If you’re on vacation outside the U.S. and an accident or sudden illness happens to you, some Medicare Supplement plans help cover medical expenses outside of the country.
Depending on when you buy Medicare Supplement insurance, the insurance company has to accept you as a member even if you have health problems, and it can’t charge you a higher rate because of your condition. This is true if you buy your Medicare Supplement plan during the Medicare Supplement Open Enrollment Period(the six-month period starting the month you turn 65 and have Medicare Part B).You can apply for a Medicare Supplement policy anytime you like, but if you apply after the Medicare Supplement Open Enrollment Period, in most cases the health insurer can refuse to sell you a policy, or charge you more, based on a review of your health history. In some cases—for example, if you’re losing other Medicare coverage—you have “guaranteed issue rights” to get a Medicare Supplement plan if you buy it after the Medicare Supplement Open Enrollment Period.
Guaranteed renewable policies
Even if you have health problems, all standardized Medicare Supplement plans are guaranteed renewable, meaning insurance companies can’t cancel your plan if you’re making your premium payments. This also means your policy will automatically renew every year.
Choice of any doctor who accepts Medicare
Under most Medicare Supplement policies, you’ll be covered if you visit any doctor and hospital that participates in Medicare. An exception is a Medicare SELECT policy, which is a type of Medicare Supplement plan that may require you to use providers and hospitals in its network.
Wide variety of plans
The 10 standard Medicare Supplement policies offer a wide variety of coverage to help pay your Original Medicare costs. Those plans with the most coverage tend to have higher monthly premiums, while the reverse is also true.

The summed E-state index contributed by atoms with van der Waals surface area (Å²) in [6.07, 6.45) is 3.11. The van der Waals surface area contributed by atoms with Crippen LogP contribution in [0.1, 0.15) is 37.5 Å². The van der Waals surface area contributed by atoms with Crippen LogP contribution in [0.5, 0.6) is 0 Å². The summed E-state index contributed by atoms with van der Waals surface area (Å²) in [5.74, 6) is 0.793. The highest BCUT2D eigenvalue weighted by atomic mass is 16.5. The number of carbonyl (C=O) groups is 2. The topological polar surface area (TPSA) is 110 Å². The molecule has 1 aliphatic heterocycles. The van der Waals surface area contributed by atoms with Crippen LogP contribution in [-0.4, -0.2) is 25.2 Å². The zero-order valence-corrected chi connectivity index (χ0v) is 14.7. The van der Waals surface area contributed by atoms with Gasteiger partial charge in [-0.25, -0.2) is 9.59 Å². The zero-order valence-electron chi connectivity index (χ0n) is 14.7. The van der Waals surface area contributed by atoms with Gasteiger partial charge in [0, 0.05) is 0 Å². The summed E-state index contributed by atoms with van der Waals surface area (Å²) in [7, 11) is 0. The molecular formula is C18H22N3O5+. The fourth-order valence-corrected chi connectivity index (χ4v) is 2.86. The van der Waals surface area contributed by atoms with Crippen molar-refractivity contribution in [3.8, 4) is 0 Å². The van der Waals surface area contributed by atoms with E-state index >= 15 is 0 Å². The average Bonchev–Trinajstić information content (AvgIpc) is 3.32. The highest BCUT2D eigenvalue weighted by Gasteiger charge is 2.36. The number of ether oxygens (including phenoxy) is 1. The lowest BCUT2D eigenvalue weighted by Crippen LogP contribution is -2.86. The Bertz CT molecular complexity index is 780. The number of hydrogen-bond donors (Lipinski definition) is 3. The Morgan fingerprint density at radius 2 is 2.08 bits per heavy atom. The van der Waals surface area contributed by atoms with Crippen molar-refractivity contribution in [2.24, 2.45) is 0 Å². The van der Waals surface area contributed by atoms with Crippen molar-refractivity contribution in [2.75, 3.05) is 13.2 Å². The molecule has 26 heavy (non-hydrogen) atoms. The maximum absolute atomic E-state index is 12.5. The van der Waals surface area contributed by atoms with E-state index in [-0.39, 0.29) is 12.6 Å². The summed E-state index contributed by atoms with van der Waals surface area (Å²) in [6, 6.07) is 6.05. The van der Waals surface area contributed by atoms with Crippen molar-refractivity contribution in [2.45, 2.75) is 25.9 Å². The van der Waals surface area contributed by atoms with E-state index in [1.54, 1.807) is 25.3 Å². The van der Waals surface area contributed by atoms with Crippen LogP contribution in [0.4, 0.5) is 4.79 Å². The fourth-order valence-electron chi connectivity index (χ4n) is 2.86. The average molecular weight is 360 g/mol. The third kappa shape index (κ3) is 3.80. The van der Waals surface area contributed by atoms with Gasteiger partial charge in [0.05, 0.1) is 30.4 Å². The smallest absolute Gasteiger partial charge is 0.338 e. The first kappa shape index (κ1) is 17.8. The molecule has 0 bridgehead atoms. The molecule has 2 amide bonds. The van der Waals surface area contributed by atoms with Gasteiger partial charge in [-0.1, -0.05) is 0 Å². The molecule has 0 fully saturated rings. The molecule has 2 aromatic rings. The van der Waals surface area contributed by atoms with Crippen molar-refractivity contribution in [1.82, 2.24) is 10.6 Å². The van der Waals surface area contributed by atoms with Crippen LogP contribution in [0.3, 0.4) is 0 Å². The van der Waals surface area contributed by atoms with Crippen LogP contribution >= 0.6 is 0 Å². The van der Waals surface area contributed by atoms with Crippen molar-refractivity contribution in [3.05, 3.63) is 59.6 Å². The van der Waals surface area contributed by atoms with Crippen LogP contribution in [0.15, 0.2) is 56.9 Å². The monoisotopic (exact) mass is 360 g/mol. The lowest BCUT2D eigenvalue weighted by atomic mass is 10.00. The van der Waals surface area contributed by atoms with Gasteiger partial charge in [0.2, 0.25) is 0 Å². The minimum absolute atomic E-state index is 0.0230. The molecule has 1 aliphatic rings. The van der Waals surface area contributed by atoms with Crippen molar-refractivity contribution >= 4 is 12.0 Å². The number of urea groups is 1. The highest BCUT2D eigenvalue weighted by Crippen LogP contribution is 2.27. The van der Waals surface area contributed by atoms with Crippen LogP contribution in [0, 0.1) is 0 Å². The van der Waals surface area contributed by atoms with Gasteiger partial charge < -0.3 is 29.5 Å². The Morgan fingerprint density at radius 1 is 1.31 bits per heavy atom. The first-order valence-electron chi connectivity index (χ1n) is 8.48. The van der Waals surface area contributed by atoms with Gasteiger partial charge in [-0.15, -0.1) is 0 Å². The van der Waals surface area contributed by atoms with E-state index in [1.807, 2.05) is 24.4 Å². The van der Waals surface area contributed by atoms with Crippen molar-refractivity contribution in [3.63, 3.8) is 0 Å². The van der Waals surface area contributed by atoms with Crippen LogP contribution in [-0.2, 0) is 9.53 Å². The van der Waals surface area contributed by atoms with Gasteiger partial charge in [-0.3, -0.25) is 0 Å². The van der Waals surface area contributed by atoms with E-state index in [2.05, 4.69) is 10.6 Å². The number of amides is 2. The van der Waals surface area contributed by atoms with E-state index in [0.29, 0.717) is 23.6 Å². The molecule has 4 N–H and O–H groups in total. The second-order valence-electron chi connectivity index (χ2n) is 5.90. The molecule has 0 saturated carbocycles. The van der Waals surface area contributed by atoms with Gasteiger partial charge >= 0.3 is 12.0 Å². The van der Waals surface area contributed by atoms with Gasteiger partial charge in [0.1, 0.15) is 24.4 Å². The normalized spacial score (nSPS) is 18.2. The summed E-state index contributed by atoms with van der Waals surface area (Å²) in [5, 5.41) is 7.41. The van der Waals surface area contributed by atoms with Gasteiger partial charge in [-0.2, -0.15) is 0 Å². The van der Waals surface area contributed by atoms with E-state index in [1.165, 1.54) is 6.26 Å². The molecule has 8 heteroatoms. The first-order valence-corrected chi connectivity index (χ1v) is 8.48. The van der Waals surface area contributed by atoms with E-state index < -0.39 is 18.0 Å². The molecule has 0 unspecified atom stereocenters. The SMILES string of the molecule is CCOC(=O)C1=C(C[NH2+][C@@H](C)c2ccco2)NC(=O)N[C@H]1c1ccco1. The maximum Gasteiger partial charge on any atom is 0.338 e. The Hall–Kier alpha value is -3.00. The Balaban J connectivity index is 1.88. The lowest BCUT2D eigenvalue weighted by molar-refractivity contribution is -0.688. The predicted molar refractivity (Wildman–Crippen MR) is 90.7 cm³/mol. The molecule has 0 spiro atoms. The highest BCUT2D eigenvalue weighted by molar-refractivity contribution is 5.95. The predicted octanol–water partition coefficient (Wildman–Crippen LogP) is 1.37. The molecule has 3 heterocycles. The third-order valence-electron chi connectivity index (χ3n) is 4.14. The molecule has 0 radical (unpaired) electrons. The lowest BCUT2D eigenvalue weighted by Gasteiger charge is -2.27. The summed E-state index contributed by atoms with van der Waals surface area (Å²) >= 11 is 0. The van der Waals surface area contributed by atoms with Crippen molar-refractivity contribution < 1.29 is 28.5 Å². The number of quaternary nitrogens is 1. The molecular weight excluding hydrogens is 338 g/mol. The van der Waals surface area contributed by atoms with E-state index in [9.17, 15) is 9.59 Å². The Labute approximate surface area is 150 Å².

All 10 of the standardized Medicare Supplement policies are regulated by law; all the benefits from each separate plan are the same, regardless of who your insurer is or (in most states) where you live. This is important to note when comparing prices with various insurance agencies. Plans are standardized somewhat differently in Massachusetts, Wisconsin, and Minnesota.
Control over your options
With Medicare Supplement insurance, not only do you get to choose a plan that suits your needs—you also have the option of adding Medicare prescription drug coverage. You can buy any stand-alone Medicare prescription drug plan that serves your area. A stand-alone Medicare Part D plan works alongside your Original Medicare coverage and isn’t part of the Medicare Supplement plan. (You may have a Medicare Supplement plan that offers prescription drug coverage if your plan had that coverage when you bought it, but you can’t buy a new Medicare Supplement plan with drug coverage anymore.)
In most cases, you can keep your Medicare Supplement policy when you move within the U.S.
“Free look” period
In some situations, you can switch from one Medicare Supplement policy to another. You may not want to drop your former Medicare Supplement policy at first—when coverage starts on your new Medicare Supplement policy, you will have 30 days to decide whether you wish to continue with that specific plan, or return to the old one.
Medicare Supplement plans by state
There are 10 standardized Medicare Supplement plans in 47 states sold by private insurers. These plans are named by letter (Plan A through Plan N; Plans E, H, I, and J are no longer sold). The plans are standardized such that each plan of the same name provides the same coverage no matter where it’s sold; for example, Plan N in North Dakota is the same as Plan N in California. Medicare Supplement plan costs, however, may vary regionally and by company. Massachusetts, Wisconsin, and Minnesota have their own standardized Medicare Supplement plans.
Medicare Supplement plans and the Part B premium
You need to keep your Original Medicare insurance and continue paying your Part B premium when you get a Medicare Supplement plan. Medicare Supplement insurance only applies to you, so if your spouse is also looking to receive Medicare Supplement, he or she will have to purchase a separate policy. If you are unsure whether Medicare Supplement is right for you, here are the top 10 reasons why many beneficiaries get Medicare Supplement Insurance.It’s important to note that Medicare Supplement policies don’t generally cover items or services such as (but not limited to) routine vision and dental, long-term care, hearing aids, private nursing care, or eyeglasses. Some of these benefits are covered through Medicare Advantage plans.